Indeed, 95% of the theme park tickets in the world cost less than $60.

Now, while the maximum that even mega theme parks can charge one visitor is in the ~$100 range, the development cost per visitor has a much wider range.  The development costs for a Disney or Universal park, per visitor, are relatively un-constrained, especially on the high end – with outliers like Hong Kong Disneyland effectively having costed almost $900 per annual visitor!

This relationship matters because total revenues per visitor are pegged to ticket prices.  Ticket prices comprise the single largest category of spending for guests at theme parks and anchor guest perceptions of experiential value.

So when parks like Hong Kong Disney cost more than 12x revenues, that indicates…a very long payback period.

Case Studies

Indeed, the theme park business is a hard one, and it is not uncommon to have a barely break-even operation years after opening.  Here are snapshots of three of the mega parks above.

  • You’ll notice that Euro Disney, in the third year after opening, was generating barely $50m USD in operating cash flow for the entire resort, compared to a nearly $4b development cost.  But at least cash flow was positive back then; the resort has struggled to even break-even during the last few years because of a massive debt load.
  • It was a similar situation for Hong Kong Disney, built at a development cost of over $4b and not operationally profitable until 2010, five years after opening.  Compare total resort EBITDA of ~$30m against the development cost.
  • While Universal Studios Japan generated positive EBITDA in the first years after opening, cash flows plummeted along with attendance in the second year, and did not return to its first year levels for many years.  This effectively resulted in ROI in the low to mid-single digits.

 

A Caveat: Creative Financing

Although, to the last point, we offer a counterpoint.  All this is not to say that Disney and Universal earn no money on their investments.  Quite the opposite.  In fact, Disney and Universal’s varied and major sources of financing likely enhance their returns greatly.

ALL recent Disney and Universal parks have featured highly varied sources of financing other than just equity:

  • Disney invested less than 10% of Hong Kong Disneyland’s $4b+ budget.  The rest was 90% financed, directly or indirectly, by the government in the form of equity, loans, infrastructure, land reclamation, etc.
  • Similarly, Shanghai Disney was helped by the government’s investment in a dedicated metro line, preferential loans, government equity, land relocation.
  • Euro Disney was financed through an IPO and add-on equity raise, government loans, low tax rates, infrastructure subsidies, accelerated depreciation, and real estate sales.
  • Universal Studios Japan was subsidized with infrastructure spending, loans, and equity by the Osaka Municipal Government.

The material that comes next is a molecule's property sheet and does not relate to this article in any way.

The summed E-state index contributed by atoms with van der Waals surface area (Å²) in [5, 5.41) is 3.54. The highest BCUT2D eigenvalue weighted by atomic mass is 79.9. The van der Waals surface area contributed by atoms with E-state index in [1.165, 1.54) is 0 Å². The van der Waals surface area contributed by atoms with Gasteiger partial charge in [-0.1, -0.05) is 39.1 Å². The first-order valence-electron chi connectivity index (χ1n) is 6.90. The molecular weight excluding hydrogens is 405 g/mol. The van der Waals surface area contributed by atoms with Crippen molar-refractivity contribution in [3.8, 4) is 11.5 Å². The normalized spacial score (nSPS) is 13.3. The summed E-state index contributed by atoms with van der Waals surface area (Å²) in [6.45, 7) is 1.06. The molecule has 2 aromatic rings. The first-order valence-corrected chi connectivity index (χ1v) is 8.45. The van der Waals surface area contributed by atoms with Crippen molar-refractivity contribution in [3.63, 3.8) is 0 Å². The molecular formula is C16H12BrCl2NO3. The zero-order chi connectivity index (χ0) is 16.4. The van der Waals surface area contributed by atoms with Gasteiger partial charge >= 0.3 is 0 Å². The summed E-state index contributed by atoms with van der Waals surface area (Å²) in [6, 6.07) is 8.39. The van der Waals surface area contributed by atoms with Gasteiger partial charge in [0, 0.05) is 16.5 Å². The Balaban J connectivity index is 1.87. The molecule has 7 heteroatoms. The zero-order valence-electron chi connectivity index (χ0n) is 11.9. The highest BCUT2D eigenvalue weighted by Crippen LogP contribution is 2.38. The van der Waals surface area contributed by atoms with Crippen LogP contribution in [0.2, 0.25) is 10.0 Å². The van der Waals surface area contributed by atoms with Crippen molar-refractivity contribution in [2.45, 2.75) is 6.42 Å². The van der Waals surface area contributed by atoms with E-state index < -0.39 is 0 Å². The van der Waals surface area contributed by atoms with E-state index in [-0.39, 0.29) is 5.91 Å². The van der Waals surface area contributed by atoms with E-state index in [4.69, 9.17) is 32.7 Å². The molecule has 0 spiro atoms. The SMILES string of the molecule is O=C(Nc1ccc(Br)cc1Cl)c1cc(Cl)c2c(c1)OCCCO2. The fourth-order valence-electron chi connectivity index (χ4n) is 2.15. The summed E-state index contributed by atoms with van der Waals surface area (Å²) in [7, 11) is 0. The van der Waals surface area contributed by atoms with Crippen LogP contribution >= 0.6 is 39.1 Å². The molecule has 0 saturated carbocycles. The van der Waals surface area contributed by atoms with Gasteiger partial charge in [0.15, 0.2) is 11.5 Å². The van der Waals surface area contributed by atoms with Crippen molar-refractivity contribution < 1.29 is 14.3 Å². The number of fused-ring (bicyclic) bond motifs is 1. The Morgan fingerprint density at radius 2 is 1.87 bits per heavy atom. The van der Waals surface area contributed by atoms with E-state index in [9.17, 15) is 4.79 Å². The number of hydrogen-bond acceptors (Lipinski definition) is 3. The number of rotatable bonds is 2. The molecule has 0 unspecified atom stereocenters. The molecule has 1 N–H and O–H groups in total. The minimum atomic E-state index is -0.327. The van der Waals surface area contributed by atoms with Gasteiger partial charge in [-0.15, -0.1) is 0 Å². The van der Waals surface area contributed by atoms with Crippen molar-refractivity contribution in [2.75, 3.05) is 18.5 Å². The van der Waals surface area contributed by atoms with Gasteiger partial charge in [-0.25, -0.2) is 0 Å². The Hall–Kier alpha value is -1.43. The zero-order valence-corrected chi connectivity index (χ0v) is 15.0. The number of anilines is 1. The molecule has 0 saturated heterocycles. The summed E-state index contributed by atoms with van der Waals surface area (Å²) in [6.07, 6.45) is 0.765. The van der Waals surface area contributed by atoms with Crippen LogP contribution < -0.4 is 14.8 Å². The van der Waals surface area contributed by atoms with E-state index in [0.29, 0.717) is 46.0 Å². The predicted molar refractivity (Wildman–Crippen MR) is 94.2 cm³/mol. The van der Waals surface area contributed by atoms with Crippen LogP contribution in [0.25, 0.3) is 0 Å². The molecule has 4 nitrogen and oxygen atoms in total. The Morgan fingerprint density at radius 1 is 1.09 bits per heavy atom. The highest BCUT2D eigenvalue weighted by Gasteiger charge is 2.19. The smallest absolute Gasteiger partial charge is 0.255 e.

• Universal Studios Singapore was financed, essentially, through Resorts World Sentosa’s casino license (1 of 2 in Singapore).  Casino revenues comprise more than 70% of the total resort’s revenues, while Universal Studios is an estimated 15-20%.

Further, this does not even mention the pre-opening sources of cash flow that Disney and Universal cleverly insert into their partnership contracts, including design fees, management and operational fees, licensing payouts and royalties beginning at contract signing, etc. etc.

Thus while mega theme parks, at the project level, are among the least profitable, let’s not worry too much on behalf of Disney or Universal who begin earning fees before the parks are even designed :).

Many would-be developers and governments miss this point.

Summary

Disney and Universal build so large not only because they have to, but because they can.  The strengths of their brands allow them to negotiate with governments and banks to an extent that theme parks in lesser tiers would find it impossible to do.  And for this reason, the spending is so massive that project-level returns appear to be quite paltry.  

These operators are able to spend so much because the primary metric by which their government partners are judging success is not financial, but measured in economic impacts; tax revenues, foreign exchange earnings, employment creation, tourism growth, and output multipliers.

Walt Disney, both the man and the company, was and is a creative financing genius, which shall be the subject of a later post.

 

 The Outperformers

Now let’s examine indoor theme parks and waterparks.  At the project level, they have the highest probability of being profitable, with investment returns in the mid-teens to 20%+ range.

These are indoor parks that cost between $10-$30m to build, and generate cash flow (EBITDA) of between $3m to $10m.  This class of smaller parks are both more efficient users of capital and space. 

What we’re talking about when we talk about indoor theme parks are projects usually between 2,000 and 9,000 square meters in size, which act as anchors or inline tenants within urban retail environments.

This class does not include indoor playrooms or kids cafes that are usually generic and less than 1,000 sqm, or indoor ride parks of more than 30,000+ sqm that happen to have a shell above them, such as Nickelodeon Universe, Lotte World, or Trans Studio.  Some of the major brands in this category include Kidzania, Merlin Midway, and Joypolis.  Some scenes below.

Because of their smaller size, their sales productivity (per unit of area) is highest among all theme park categories.  Their development cost per unit of area is also lower than that of mega parks.